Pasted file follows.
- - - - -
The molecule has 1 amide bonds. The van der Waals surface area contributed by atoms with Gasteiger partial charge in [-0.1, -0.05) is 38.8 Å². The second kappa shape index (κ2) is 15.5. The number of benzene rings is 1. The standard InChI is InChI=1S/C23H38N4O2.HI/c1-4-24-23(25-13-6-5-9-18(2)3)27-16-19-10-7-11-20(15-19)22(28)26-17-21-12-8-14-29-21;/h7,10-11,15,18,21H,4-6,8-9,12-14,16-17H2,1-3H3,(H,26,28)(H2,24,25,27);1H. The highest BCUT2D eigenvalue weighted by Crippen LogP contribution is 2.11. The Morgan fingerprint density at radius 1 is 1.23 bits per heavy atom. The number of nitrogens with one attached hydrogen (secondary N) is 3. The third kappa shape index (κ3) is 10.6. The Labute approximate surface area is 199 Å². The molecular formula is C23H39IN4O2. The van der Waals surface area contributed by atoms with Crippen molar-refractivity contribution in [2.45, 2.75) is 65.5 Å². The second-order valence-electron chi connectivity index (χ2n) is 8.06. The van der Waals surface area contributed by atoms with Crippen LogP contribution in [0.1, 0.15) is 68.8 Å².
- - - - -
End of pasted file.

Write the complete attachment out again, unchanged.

The molecule has 1 amide bonds. The van der Waals surface area contributed by atoms with Gasteiger partial charge in [-0.1, -0.05) is 38.8 Å². The second kappa shape index (κ2) is 15.5. The number of benzene rings is 1. The standard InChI is InChI=1S/C23H38N4O2.HI/c1-4-24-23(25-13-6-5-9-18(2)3)27-16-19-10-7-11-20(15-19)22(28)26-17-21-12-8-14-29-21;/h7,10-11,15,18,21H,4-6,8-9,12-14,16-17H2,1-3H3,(H,26,28)(H2,24,25,27);1H. The highest BCUT2D eigenvalue weighted by Crippen LogP contribution is 2.11. The Morgan fingerprint density at radius 1 is 1.23 bits per heavy atom. The number of nitrogens with one attached hydrogen (secondary N) is 3. The third kappa shape index (κ3) is 10.6. The Labute approximate surface area is 199 Å². The molecular formula is C23H39IN4O2. The van der Waals surface area contributed by atoms with Crippen molar-refractivity contribution in [2.45, 2.75) is 65.5 Å². The second-order valence-electron chi connectivity index (χ2n) is 8.06. The van der Waals surface area contributed by atoms with Crippen LogP contribution in [0.1, 0.15) is 68.8 Å².